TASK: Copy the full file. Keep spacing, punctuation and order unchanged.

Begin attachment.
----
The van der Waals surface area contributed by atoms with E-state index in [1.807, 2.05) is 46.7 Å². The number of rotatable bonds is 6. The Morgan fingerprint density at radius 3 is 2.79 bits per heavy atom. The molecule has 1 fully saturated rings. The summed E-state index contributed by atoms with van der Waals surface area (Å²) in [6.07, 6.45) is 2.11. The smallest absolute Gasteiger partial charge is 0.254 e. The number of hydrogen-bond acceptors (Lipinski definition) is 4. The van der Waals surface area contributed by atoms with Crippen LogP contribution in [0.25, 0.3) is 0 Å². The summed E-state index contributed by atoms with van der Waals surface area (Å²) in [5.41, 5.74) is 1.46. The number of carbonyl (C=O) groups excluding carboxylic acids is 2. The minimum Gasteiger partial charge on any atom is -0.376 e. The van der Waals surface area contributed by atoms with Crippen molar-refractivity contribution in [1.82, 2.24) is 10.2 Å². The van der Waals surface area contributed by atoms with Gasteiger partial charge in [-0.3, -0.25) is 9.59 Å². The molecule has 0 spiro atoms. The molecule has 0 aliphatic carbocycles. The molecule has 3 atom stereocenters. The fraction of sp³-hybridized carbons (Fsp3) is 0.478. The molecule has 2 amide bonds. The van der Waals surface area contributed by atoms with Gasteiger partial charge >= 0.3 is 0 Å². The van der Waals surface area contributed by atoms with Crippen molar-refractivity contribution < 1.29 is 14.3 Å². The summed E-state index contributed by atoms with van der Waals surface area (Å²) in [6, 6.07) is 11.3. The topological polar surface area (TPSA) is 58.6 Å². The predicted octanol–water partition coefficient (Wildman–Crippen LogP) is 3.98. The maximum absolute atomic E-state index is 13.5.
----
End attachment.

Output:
The van der Waals surface area contributed by atoms with E-state index in [1.807, 2.05) is 46.7 Å². The number of rotatable bonds is 6. The Morgan fingerprint density at radius 3 is 2.79 bits per heavy atom. The molecule has 1 fully saturated rings. The summed E-state index contributed by atoms with van der Waals surface area (Å²) in [6.07, 6.45) is 2.11. The smallest absolute Gasteiger partial charge is 0.254 e. The number of hydrogen-bond acceptors (Lipinski definition) is 4. The van der Waals surface area contributed by atoms with Crippen LogP contribution in [0.25, 0.3) is 0 Å². The summed E-state index contributed by atoms with van der Waals surface area (Å²) in [5.41, 5.74) is 1.46. The number of carbonyl (C=O) groups excluding carboxylic acids is 2. The minimum Gasteiger partial charge on any atom is -0.376 e. The van der Waals surface area contributed by atoms with Crippen molar-refractivity contribution in [1.82, 2.24) is 10.2 Å². The van der Waals surface area contributed by atoms with Gasteiger partial charge in [-0.3, -0.25) is 9.59 Å². The molecule has 0 spiro atoms. The molecule has 0 aliphatic carbocycles. The molecule has 3 atom stereocenters. The fraction of sp³-hybridized carbons (Fsp3) is 0.478. The molecule has 2 amide bonds. The van der Waals surface area contributed by atoms with Gasteiger partial charge >= 0.3 is 0 Å². The van der Waals surface area contributed by atoms with Crippen molar-refractivity contribution < 1.29 is 14.3 Å². The summed E-state index contributed by atoms with van der Waals surface area (Å²) in [6, 6.07) is 11.3. The topological polar surface area (TPSA) is 58.6 Å². The predicted octanol–water partition coefficient (Wildman–Crippen LogP) is 3.98. The maximum absolute atomic E-state index is 13.5.